Politics and society in Latin America Encomienda period or the age of colonialism and slavery in Latin America, which lasted for almost 350 years, made its influence on contemporary state of affairs in Peru, Guatemala, Nicaragua and other countries. Brenner (2002) and Lisovsky (1999), for instance, underlines the influence of slavery on the racial structure of colonial society, which led to brightness in racial structure in the contemporary Latin American world. White peninsulares (those born in Spain) and criollos (those born in America of Spanish background) were considered elite then; they were served by the white Canary Islanders, who naturally worked as wage laborers; then came a large group of ethnically mixed pardos, who by the late eighteenth century numbered more than half the total; they were followed by African slaves, who constituted about 20 percent of the inhabitants; and, lastly, by the Indians. Furthermore, the population inherited colonial mentality, which affects the whole organization of the governments. Colonial mentality is a term that is connected with one of the following: ” A cultural notion of inferiority sometimes seen amongst populations previously subjugated and colonised by foreign entities; a willing within one nation to expand its own culture and its political and economic control in other countries” (Wikipedia, par. 1). Civil wars and guerilla movements (in 1950s-1970s) in these countries destroyed colonial system, but still haven’t eliminated the approaches to governing. Guerilla movements were supported by the United States and International organizations such as UN. On the other hand, these movements were chaotically controlled and often threatened newly-born democracy (as it happened in Peru in 1980s) and preached the principles of cruelty, violence and bloody revenge.
Nowadays, Latin America lacks the ability (and probably the will) to set up a true people’s democratic system, as it has fixed itself to a narrow international trade whose negative upshots are clearly obvious to everyone. But administration has a vital role in building democratic state, which is more important than its supervision of financial matters. Indeed, ‘merely returning to big government will not resolve anything, because it is inefficient and generates the opposite but equivalent imbalance. Certainly, it may be that the framework for a state that can preside over a true democracy has yet to be created’ (Caputo, 2005, par. 4). The same might be assumed regarding the market economy. The Washington Consensus (which was forced a lot by the United States) – with its stress on liberalization, deregulation, and privatization – does not predict the increase of per capita income and does not remove poverty. Yet, it increases social disparity. On the other hand, political independence cannot be divided from economic freedom. Latin American nations’ independence in the global market is yet another important issue, as it is vital ‘that national governments have the power to execute their citizens’ will’ (ibid, par. 6). The economic and political parts of government’s duties therefore must be combined. This does not necessitate instantly establishing new governmental structures, but expert political organization ought to be at the core of this debate and direct it to the successful results. As we can see from the current situation, globalization in Latin American countries has affected the area of economy (due to the dynamic trade with the United States, which were the first country aiding Latin American countries during de-colonization period), yet, the government still has democracy declared on the paper, but not implemented within the society.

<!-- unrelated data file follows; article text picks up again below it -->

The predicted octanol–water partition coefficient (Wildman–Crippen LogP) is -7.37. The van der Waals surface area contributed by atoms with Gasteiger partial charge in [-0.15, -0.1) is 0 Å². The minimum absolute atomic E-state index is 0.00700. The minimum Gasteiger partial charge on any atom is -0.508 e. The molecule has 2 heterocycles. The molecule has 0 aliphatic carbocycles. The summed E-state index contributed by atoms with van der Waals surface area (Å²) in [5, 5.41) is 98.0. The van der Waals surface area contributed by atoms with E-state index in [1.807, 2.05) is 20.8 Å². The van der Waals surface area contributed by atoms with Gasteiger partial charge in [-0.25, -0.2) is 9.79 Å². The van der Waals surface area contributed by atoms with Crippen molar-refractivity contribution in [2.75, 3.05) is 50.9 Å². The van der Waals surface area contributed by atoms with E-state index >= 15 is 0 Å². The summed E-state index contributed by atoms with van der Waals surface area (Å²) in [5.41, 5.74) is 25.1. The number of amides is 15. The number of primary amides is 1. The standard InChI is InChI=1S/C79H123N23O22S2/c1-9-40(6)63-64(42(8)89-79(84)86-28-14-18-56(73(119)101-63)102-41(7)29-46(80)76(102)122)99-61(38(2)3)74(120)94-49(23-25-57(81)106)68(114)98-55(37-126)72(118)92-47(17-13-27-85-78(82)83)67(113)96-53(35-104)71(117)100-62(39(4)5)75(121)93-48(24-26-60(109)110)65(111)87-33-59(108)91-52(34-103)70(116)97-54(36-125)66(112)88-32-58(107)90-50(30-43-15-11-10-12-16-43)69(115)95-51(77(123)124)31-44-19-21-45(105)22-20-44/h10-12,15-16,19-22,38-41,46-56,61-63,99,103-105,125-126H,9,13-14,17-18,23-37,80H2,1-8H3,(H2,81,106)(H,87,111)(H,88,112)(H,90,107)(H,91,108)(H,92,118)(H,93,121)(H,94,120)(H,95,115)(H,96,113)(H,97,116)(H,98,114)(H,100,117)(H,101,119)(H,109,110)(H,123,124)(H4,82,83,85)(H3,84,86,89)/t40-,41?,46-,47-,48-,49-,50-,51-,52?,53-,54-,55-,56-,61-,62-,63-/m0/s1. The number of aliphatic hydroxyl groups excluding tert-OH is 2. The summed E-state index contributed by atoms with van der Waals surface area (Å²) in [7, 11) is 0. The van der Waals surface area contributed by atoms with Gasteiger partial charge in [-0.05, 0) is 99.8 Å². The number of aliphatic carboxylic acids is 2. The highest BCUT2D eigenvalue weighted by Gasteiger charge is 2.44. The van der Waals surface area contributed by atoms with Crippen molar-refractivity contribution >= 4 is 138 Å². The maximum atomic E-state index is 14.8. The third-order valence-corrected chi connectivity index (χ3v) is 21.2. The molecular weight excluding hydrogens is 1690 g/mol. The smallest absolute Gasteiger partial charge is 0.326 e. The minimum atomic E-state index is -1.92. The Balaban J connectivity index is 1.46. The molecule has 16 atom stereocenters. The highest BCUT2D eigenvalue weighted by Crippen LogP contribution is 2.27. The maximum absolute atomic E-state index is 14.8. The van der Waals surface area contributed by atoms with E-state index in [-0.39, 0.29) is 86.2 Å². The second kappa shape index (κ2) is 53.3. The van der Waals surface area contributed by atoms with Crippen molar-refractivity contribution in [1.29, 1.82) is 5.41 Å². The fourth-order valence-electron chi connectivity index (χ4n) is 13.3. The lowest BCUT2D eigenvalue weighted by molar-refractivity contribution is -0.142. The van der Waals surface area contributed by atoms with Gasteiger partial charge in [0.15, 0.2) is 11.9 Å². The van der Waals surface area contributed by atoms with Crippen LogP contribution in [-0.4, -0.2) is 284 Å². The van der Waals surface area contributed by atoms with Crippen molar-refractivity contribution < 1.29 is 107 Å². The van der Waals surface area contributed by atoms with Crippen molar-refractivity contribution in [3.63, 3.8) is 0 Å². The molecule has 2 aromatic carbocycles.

Globalization seems to have destabilized the ability of the state to influence the course of neoliberal policies. Neoliberalism has created a ” hollowed out”(Keeling, 2003, par. 16) state, where most economic decisions now are made by the market, by corporations, and by newly emerging global or regional institutions. This leads to decrease of policy room for administrations to introduce social programs the purposes of which are curbing unemployment, poverty, and the destruction of fundamental public services.
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1) Brenner B., Iberiantalism, 2002. http://www. columbia. edu/lnp3/mydocs/origins/brenner_thesis_as_iberiantalism. htm
2) Lisovsky E. Spanish colonial era, 1999. http://www. country-data. com/cgi-bin/query/r-3902. html
3) Caputo, D. Latin America’s forbidden debates, 2005. http://www. project-syndicate. org/commentary/caputo1/English
4) Keeling, D. Latin American Development and the Globalization Imperative: New Directions, Familiar Crises, 2003. http://www. wku. edu/david. keeling/global. htm
5) Wikipedia, ‘Colonial mentality’, 2003 http://en. wikipedia. org/wiki/Colonial_mentality